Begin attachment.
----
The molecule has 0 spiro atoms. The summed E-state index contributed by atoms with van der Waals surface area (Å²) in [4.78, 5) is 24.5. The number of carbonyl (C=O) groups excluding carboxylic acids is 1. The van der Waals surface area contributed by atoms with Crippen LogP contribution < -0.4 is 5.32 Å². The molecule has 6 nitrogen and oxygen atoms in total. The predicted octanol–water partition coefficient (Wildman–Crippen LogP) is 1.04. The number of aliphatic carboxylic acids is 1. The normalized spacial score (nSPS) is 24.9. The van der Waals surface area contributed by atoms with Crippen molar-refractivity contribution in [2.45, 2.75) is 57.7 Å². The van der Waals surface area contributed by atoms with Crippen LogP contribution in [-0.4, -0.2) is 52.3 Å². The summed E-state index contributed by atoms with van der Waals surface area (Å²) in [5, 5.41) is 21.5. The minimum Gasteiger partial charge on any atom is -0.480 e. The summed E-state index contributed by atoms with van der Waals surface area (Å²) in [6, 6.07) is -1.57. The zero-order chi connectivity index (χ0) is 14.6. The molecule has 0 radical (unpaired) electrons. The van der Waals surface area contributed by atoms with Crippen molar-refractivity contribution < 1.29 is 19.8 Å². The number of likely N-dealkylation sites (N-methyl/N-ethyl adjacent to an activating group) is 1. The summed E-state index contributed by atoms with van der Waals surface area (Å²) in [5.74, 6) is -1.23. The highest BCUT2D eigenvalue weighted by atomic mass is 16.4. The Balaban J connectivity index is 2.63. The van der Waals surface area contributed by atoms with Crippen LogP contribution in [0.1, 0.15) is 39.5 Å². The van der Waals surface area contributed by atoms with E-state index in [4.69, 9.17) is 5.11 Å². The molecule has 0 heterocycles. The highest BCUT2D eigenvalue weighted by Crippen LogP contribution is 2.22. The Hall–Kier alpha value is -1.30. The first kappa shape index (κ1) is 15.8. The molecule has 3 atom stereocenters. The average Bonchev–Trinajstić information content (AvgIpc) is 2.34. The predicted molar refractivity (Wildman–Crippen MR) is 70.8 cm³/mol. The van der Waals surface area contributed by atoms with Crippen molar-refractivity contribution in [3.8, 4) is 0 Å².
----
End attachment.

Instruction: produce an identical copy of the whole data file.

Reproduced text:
The molecule has 0 spiro atoms. The summed E-state index contributed by atoms with van der Waals surface area (Å²) in [4.78, 5) is 24.5. The number of carbonyl (C=O) groups excluding carboxylic acids is 1. The van der Waals surface area contributed by atoms with Crippen LogP contribution < -0.4 is 5.32 Å². The molecule has 6 nitrogen and oxygen atoms in total. The predicted octanol–water partition coefficient (Wildman–Crippen LogP) is 1.04. The number of aliphatic carboxylic acids is 1. The normalized spacial score (nSPS) is 24.9. The van der Waals surface area contributed by atoms with Crippen molar-refractivity contribution in [2.45, 2.75) is 57.7 Å². The van der Waals surface area contributed by atoms with Crippen LogP contribution in [-0.4, -0.2) is 52.3 Å². The summed E-state index contributed by atoms with van der Waals surface area (Å²) in [5, 5.41) is 21.5. The minimum Gasteiger partial charge on any atom is -0.480 e. The summed E-state index contributed by atoms with van der Waals surface area (Å²) in [6, 6.07) is -1.57. The zero-order chi connectivity index (χ0) is 14.6. The molecule has 0 radical (unpaired) electrons. The van der Waals surface area contributed by atoms with Crippen molar-refractivity contribution < 1.29 is 19.8 Å². The number of likely N-dealkylation sites (N-methyl/N-ethyl adjacent to an activating group) is 1. The summed E-state index contributed by atoms with van der Waals surface area (Å²) in [5.74, 6) is -1.23. The highest BCUT2D eigenvalue weighted by atomic mass is 16.4. The Balaban J connectivity index is 2.63. The van der Waals surface area contributed by atoms with Crippen LogP contribution in [0.1, 0.15) is 39.5 Å². The van der Waals surface area contributed by atoms with E-state index in [4.69, 9.17) is 5.11 Å². The molecule has 0 heterocycles. The highest BCUT2D eigenvalue weighted by Crippen LogP contribution is 2.22. The Hall–Kier alpha value is -1.30. The first kappa shape index (κ1) is 15.8. The molecule has 3 atom stereocenters. The average Bonchev–Trinajstić information content (AvgIpc) is 2.34. The predicted molar refractivity (Wildman–Crippen MR) is 70.8 cm³/mol. The van der Waals surface area contributed by atoms with Crippen molar-refractivity contribution in [3.8, 4) is 0 Å².